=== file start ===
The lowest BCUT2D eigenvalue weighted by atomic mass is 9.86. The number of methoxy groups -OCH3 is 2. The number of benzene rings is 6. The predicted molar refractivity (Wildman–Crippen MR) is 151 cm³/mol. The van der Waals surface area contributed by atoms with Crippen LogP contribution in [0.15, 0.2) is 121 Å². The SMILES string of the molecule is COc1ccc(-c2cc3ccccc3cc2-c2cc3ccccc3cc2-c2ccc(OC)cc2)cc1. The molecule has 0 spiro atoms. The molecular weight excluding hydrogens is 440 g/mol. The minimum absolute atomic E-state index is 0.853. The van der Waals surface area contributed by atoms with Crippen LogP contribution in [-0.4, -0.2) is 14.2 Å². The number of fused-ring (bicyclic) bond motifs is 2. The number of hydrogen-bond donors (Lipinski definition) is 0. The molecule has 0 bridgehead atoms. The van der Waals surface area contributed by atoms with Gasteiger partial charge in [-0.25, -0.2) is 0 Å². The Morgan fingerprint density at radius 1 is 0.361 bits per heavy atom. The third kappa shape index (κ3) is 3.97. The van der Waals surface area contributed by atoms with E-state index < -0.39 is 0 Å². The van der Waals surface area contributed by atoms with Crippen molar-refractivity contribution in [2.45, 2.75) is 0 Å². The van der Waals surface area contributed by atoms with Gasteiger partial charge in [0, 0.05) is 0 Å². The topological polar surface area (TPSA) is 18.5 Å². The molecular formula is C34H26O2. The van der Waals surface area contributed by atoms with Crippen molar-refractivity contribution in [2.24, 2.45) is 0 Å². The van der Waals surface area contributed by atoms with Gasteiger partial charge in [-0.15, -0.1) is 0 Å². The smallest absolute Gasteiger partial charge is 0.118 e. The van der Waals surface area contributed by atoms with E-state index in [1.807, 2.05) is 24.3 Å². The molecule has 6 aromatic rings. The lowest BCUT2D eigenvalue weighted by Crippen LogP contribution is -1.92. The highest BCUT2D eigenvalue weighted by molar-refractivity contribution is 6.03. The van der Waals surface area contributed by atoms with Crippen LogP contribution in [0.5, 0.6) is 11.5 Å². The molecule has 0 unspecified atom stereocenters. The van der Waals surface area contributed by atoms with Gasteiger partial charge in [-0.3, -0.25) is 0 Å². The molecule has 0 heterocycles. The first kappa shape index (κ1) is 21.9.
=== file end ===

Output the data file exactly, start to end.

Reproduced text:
The lowest BCUT2D eigenvalue weighted by atomic mass is 9.86. The number of methoxy groups -OCH3 is 2. The number of benzene rings is 6. The predicted molar refractivity (Wildman–Crippen MR) is 151 cm³/mol. The van der Waals surface area contributed by atoms with Crippen LogP contribution in [0.15, 0.2) is 121 Å². The SMILES string of the molecule is COc1ccc(-c2cc3ccccc3cc2-c2cc3ccccc3cc2-c2ccc(OC)cc2)cc1. The molecule has 0 spiro atoms. The molecular weight excluding hydrogens is 440 g/mol. The minimum absolute atomic E-state index is 0.853. The van der Waals surface area contributed by atoms with Crippen LogP contribution in [-0.4, -0.2) is 14.2 Å². The number of fused-ring (bicyclic) bond motifs is 2. The number of hydrogen-bond donors (Lipinski definition) is 0. The molecule has 0 bridgehead atoms. The van der Waals surface area contributed by atoms with Gasteiger partial charge in [-0.25, -0.2) is 0 Å². The Morgan fingerprint density at radius 1 is 0.361 bits per heavy atom. The third kappa shape index (κ3) is 3.97. The van der Waals surface area contributed by atoms with E-state index < -0.39 is 0 Å². The van der Waals surface area contributed by atoms with Crippen molar-refractivity contribution in [2.45, 2.75) is 0 Å². The van der Waals surface area contributed by atoms with Gasteiger partial charge in [0, 0.05) is 0 Å². The topological polar surface area (TPSA) is 18.5 Å². The molecular formula is C34H26O2. The van der Waals surface area contributed by atoms with Crippen molar-refractivity contribution in [2.24, 2.45) is 0 Å². The van der Waals surface area contributed by atoms with Gasteiger partial charge in [-0.15, -0.1) is 0 Å². The smallest absolute Gasteiger partial charge is 0.118 e. The van der Waals surface area contributed by atoms with E-state index in [1.807, 2.05) is 24.3 Å². The molecule has 6 aromatic rings. The lowest BCUT2D eigenvalue weighted by Crippen LogP contribution is -1.92. The highest BCUT2D eigenvalue weighted by molar-refractivity contribution is 6.03. The van der Waals surface area contributed by atoms with Crippen LogP contribution in [0.5, 0.6) is 11.5 Å². The molecule has 0 unspecified atom stereocenters. The van der Waals surface area contributed by atoms with Gasteiger partial charge in [-0.3, -0.25) is 0 Å². The molecule has 0 heterocycles. The first kappa shape index (κ1) is 21.9.